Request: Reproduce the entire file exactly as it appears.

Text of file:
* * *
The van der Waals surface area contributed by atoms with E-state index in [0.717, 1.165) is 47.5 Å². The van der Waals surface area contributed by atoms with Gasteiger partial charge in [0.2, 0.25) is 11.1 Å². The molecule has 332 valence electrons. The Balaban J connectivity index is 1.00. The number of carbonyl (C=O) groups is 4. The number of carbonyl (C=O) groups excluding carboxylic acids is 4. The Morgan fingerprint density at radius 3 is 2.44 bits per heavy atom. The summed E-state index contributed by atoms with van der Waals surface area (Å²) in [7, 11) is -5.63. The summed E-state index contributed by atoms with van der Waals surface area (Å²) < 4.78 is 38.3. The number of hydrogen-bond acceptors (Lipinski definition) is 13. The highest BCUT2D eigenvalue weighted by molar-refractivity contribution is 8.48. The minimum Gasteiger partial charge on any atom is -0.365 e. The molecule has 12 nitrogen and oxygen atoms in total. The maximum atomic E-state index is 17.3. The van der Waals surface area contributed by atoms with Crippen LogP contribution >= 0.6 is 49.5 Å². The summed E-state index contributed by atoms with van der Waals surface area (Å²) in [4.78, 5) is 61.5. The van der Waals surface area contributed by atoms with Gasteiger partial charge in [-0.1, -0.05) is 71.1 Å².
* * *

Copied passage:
The van der Waals surface area contributed by atoms with E-state index in [0.717, 1.165) is 47.5 Å². The van der Waals surface area contributed by atoms with Gasteiger partial charge in [0.2, 0.25) is 11.1 Å². The molecule has 332 valence electrons. The Balaban J connectivity index is 1.00. The number of carbonyl (C=O) groups is 4. The number of carbonyl (C=O) groups excluding carboxylic acids is 4. The Morgan fingerprint density at radius 3 is 2.44 bits per heavy atom. The summed E-state index contributed by atoms with van der Waals surface area (Å²) in [7, 11) is -5.63. The summed E-state index contributed by atoms with van der Waals surface area (Å²) < 4.78 is 38.3. The number of hydrogen-bond acceptors (Lipinski definition) is 13. The highest BCUT2D eigenvalue weighted by molar-refractivity contribution is 8.48. The minimum Gasteiger partial charge on any atom is -0.365 e. The molecule has 12 nitrogen and oxygen atoms in total. The maximum atomic E-state index is 17.3. The van der Waals surface area contributed by atoms with Crippen LogP contribution >= 0.6 is 49.5 Å². The summed E-state index contributed by atoms with van der Waals surface area (Å²) in [4.78, 5) is 61.5. The van der Waals surface area contributed by atoms with Gasteiger partial charge in [-0.1, -0.05) is 71.1 Å².